This example illustrates the use of a perfluorinated sulfonic acid resin1 to prepare a 75% fructose syrup from 40.4% HFCS2. The reactants were prepared by adding 900 ml. of acetone to 68.2 grams of 40.4% high fructose syrup. The reactants and solid catalyst (112 square inches of the perfluoronated sulfonic acid membrane--14 meq.) were stirred at 24°-25° C. for 45 hours. Under these acetonation conditions, the fructose was converted to 1,2:4,5-di-O-isopropylidene-beta-D-fructopyranose with a substantial portion of the dextrose being precipitated from the liquid solution. The membrane was then removed and the dextrose precipitate was filtered (Whatman No. 2paper) from the single liquid phase. Saccharide analysis by high pressure liquid chromatography (HPLC) of the unwashed precipitate revealed that the precipitate consisted of 74.3% dextrose, 18.6% fructose and a balance (7.1%) primarily of D.P.2 and higher sugars. Analysis of the liquid phase by HPLC indicated it contained 24.0% dextrose, 29.9% fructose, 44.7% diacetone fructose (86.4% by weight being 1,2:4,5-di-O-isopropylidene-beta-D-fructopyranose) and the balance (1.4%) being comprised of D.P.2 and higher saccharides. Substantially all of the unreacted acetone was then removed from the liquid phase by aspirating with water vacuum in a rotary evaporator in a 60° C. water bath for about 20 minutes. The evaporated syrup (28% solids) was then heated to 65° C. for 2 hours in the presence of 6.3 sq. in. of the perfluorinated sulfonic acid catalyst (0.8 meq.) to hydrolyze the diacetone fructose to fructose. The acetone generated by the hydrolysis was continuously removed by the above rotary evaporating conditions to provide a 50% by weight dry solids syrup product. Analysis of the hydrolyzed product by high pressure liquid chromatography indicated it contained 74.3% fructose and 22.5% dextrose with the balance (3.2%) being primarily comprised of di- and higher HFCS saccharide components.
The unrefined, enriched fructose syrup (23.2 grams), which contained 50% by weight dry solids, was blended with sufficient 40% high fructose corn syrup2 (50% d.s.) to provide an enriched fructose syrup containing 55% by weight (d.s.b.) fructose content. The blended 55% high fructose corn syrup (pH 3.5) was then treated with powdered carbon (3% by weight of 55% HFCS dry solids weight) for 30 minutes at 60° C. and filtered through Whatman No. 2 filter paper. The carbon-treated filtrate was then ion exchanged (40° C.) through a pair of cation and anion exchange columns. The syrup effluent of a dry substance in excess of 20% by weight solids was collected, adjusted to a pH 3.5, and concentrated under aspirating vacuum (water) in a rotary evaporator immersed in a 60° C. water bath to a 78% dry solids syrup. When evaluated by an expert syrup flavor panel, the 55% high fructose corn syrup received an average flavor grade rating of 8.5±0.5 (1-10 basis). The syrup was characterized as being as colorless, bland, sweet-tasting syrup essentially free from other flavor principles. This flavor rating exceeded those typically obtained from conventional 55% HFCS.
Example 1 was repeated by replacing the perfluorinated sulfonic acid catalyst with another acid ion exchange resin. The acetonation reaction was conducted by mixing 100 grams (d.s.) of the styrene/divinylbenzene sulfonic acid exchange resin (Dowex 50WX1-100 (50-100 mesh)) with 1187 acetone and 694 grams high fructose corn syrup for 21 hours at 26° C. and an additional 22 hours at 18° C. The decrease in catalytic temperature to 18° C. was designed to optimize the rate of dextrose precipitation from the diacetone fructose solution. The dextrose precipitate was separated by filtrating (Whatman No. 2 filter paper) at 18° C. The catalytic resin was removed by sieving through a 200 mesh screen (U.S. Series), washed with water and the washings combined with the liquid diacetone fructose filtrate. The acetone was evaporated from the filtrate by aspirating with a rotary evaporator maintained at 40° C. The HPLC analysis of the dextrose precipitate for saccharide revealed that the dextrose precipitate contained 91.2% dextrose, 7.2% fructose and 1.6% D.P.2 and higher saccharides. An HPLC analysis of the filtrate revealed (on a total dry solids weight basis) 10.7% diacetone fructose, 35.0% dextrose and 44.9% fructose. The level of fructose by-products was higher than that obtained for the perfluorinated sulfonic acid membrane used for the acetonation.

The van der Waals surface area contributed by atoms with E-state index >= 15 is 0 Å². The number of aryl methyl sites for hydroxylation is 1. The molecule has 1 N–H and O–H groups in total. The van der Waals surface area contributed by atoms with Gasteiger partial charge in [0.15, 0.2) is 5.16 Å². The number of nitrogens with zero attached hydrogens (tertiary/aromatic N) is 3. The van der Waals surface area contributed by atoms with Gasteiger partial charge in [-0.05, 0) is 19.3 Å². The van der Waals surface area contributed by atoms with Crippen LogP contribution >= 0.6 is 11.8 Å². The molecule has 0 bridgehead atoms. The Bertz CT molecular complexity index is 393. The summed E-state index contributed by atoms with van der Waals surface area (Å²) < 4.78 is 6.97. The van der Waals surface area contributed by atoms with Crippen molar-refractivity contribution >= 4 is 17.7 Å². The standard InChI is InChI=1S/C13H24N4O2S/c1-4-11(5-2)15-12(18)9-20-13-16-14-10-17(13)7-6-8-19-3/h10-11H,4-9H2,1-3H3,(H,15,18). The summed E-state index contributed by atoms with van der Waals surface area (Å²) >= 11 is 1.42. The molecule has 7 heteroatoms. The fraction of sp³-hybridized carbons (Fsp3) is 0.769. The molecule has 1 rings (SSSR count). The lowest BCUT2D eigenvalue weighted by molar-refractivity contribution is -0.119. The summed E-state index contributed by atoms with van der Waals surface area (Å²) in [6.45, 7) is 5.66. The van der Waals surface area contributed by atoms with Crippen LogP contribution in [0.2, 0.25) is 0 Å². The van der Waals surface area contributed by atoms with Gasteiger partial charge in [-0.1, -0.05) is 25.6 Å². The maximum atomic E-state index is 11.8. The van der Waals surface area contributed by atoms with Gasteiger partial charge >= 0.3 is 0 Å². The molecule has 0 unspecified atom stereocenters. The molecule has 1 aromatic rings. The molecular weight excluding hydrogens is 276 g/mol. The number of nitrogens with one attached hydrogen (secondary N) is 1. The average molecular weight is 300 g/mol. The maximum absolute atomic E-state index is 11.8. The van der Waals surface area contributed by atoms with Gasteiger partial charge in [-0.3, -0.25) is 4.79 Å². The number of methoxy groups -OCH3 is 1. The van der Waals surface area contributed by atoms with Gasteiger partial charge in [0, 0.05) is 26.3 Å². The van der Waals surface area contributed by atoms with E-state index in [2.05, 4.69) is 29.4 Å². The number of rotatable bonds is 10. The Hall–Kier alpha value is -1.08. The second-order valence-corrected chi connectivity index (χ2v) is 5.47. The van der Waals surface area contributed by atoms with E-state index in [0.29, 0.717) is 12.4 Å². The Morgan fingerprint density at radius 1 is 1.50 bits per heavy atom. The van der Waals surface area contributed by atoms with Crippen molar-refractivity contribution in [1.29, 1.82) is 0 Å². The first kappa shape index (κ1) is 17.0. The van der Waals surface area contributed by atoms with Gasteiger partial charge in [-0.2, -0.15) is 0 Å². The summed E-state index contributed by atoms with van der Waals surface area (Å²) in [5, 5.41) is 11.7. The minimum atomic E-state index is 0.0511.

In the regeneration of the diacetone fructose to fructose, 650 ml. of the concentrated filtrate syrup (34% dry solids) was treated with 3 grams (dry substance basis) Dowex 50WX4-200 for 3 hours at 45°-85° C. After the catalyst was separated by filtration, the acetone generated by the diacetone fructose hydrolysis was removed from the filtrate (as described hereinbefore) to provide a 46.5% dry substance fructose syrup which, upon HPLC analysis, revealed a saccharide distribution (on a total dry substance weight basis) of 57.8% fructose, 35.8% dextrose and 6.4% D.P.2 and higher saccharides.
Complete hydrolysis with the perfluorinated sulfonic acid resin of Example 1 can be effectuated at about 0.01-0.2 meq. H+ /DAF mole within about 2 hours. In contrast, diacetone fructose hydrolysis with the styrene/divinylbenzene acid exchange resin will typically require more catalyst (e.g. about 0.3-1.5 meq. H+ /mole diacetone fructose, i.e. DAF) and time (about 2-4 hours) to completely hydrolyze the diacetone fructose to fructose. The hydrolyzate of this example with the styrene/divinylbenzene acid exchange yielded a slightly discolored solution in contrast to the clear solution obtained in Example 1 with the perfluorinated sulfonic acid resin.
To further illustrate the advantages of using acid exchange resins in the conversion of diacetone fructose solutions to fructose, the diacetone fructose solution of Example 1 was completely hydrolyzed to fructose with 0.2 meq. oxalic acid/mole DAF for 4 hours at 65° C. The completely hydrolyzed diacetone fructose solution obtained through use of the oxalic acid was significantly more discolored (yellowish brown solution) than either of those prepared with the acid exchange resins. The excessive oxalic acid contamination of the hydrolyzed solution rendered it unfit for food use. In another experiment, 0.01N hydrochloric acid (0.02 meq. H+ /M mole/DAF) was used to hydrolyze the DAF solution of Example 1. The hydrolysis was conducted at 90° C. for 6 hours. Employing hydrochloric acid as the hydrolyzing acid, a black (indicative of excessive degradation) hydrolyzate product was obtained. Similar charred hydrolyzate results may be obtained when other strong mineral acids are employed as the hydrolyzing acid.